Almondine took the letter. The front read, "Almondine, The White House in the Flower Field, Butterton(ish), New York." She supposed this was an accurate description of where she lived, as close as anything, really.
"I guess if I get anymore mail for you I know where to bring it," the postman said and began walking back down the long dirt path toward the world past the pine trees, and his little white truck.
"Thank you!" Almondine called after him, carrying her first letter inside.
The envelope was thick but smooth under her fingertips. Almondine brought it to her nose and smelled a hint of oranges and saw in her mind an electric pink sunset over rippling blue waters. She sat down at the kitchen table and opened her letter.
I hope this letter finds you well, and finds you in general.
I know this will come as a great surprise, but I am contacting you because I have discovered you are my sister. You could be a person who never wanted a sister. Or you could be glad, but surprised and in need of time to get used to the idea. Either way, I hope at some point in the future you will make your way to see me.
The letter ended with a large swooping signature that read “Clementine.” Below the signature there was an address for city called San Francisco in the state of California. Her sister was on the opposite coast.
Almondine marveled at how simply her brain said, "her sister." It was a seemingly accurate phrase, but beyond the words, the concept was surprising.
She had a sister named Clementine.
Her mind whirled and began to try to imagine what it would be like to meet a sister, what they would talk about, what Clementine would see when she looked at Almondine. Having a sister suddenly felt like a kind of mirror in which Almondine would see a new reflection.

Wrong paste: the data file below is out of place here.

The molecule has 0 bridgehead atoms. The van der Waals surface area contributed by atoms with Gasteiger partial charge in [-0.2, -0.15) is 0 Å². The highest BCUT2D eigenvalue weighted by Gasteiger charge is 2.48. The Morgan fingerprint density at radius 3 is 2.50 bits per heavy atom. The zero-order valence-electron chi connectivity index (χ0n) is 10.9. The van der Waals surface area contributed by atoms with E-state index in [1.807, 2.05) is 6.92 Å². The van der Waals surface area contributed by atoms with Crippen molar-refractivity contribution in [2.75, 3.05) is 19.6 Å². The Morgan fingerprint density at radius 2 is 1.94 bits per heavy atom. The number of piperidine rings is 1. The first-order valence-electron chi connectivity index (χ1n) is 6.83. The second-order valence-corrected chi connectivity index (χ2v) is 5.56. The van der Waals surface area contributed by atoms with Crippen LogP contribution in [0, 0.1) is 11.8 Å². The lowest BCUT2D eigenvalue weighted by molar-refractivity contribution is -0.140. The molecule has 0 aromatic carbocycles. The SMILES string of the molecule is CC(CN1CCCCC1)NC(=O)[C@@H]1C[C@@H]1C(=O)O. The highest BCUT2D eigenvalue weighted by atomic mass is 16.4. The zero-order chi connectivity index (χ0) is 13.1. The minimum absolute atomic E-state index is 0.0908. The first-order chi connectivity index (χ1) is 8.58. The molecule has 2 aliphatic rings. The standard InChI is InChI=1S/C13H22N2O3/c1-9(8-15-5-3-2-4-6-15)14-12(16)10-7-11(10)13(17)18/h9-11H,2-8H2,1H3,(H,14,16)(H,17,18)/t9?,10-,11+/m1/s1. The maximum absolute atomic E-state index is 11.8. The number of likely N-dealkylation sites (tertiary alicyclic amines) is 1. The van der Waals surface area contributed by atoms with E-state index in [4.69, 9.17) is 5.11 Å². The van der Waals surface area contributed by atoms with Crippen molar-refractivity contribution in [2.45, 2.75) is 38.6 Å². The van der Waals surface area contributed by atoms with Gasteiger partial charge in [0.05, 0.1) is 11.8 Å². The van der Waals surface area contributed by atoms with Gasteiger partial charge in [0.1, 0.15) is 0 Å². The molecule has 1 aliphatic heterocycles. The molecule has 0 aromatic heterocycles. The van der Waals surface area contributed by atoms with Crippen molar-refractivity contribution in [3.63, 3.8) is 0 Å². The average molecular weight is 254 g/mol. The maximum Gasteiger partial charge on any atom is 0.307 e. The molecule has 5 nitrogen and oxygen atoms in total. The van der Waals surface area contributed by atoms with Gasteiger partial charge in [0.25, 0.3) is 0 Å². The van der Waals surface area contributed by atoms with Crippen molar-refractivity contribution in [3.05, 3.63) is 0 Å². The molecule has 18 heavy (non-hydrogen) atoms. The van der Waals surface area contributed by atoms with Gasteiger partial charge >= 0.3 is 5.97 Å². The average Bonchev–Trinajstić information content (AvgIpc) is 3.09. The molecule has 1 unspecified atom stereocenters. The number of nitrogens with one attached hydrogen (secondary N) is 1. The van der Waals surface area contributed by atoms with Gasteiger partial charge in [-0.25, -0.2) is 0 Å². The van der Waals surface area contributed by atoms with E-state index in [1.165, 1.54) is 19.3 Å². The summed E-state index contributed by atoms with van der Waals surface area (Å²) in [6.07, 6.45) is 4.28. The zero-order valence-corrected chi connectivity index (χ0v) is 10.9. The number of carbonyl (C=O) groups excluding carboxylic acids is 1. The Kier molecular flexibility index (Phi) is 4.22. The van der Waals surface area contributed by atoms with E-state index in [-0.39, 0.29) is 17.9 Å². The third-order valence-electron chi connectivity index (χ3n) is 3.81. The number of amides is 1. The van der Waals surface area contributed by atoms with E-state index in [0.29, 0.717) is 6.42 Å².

And what would it mean to leave her house, her books, her gardens behind and to go....elsewhere?
Almondine's head spun with thoughts, so she walked out into the backyard and as the last of twilight turned into true night, and lay flat on her back in a trampled spot of sweet grass to look up at the stars. Soon fireflies congregated around her and she waved a hand to encourage them into lines that connected the stars, making connect-the-dot beasts and cakes in the sky while she thought about going to find her sister. As the grasses swayed and her hands fluttered at the fireflies above her, she decided she would go to her sister on the opposite coast. She would ask Nanette to stop coming for a time. She would ask her gardens to sleep for a while. She would tell her books she would miss them and ask them to behave, save for the two or three favorites she would bring with her, as traveling without a book seemed like a very bad idea. Almondine knew in theory that modes of transportation existed that would bring her to her sister within day or even a few hours, and she suspected that if she wished it she could even make herself appear at her sister's doorstep, but who would that person be who knocked on the door?
"I could go to my sister immediately, but imagine all the adventures I'd miss in between," Almondine said to the air.
She would pack a small bag and after noon when the sun began to cast shadows pointing to the east, she would walk towards the sun and her sister in the west.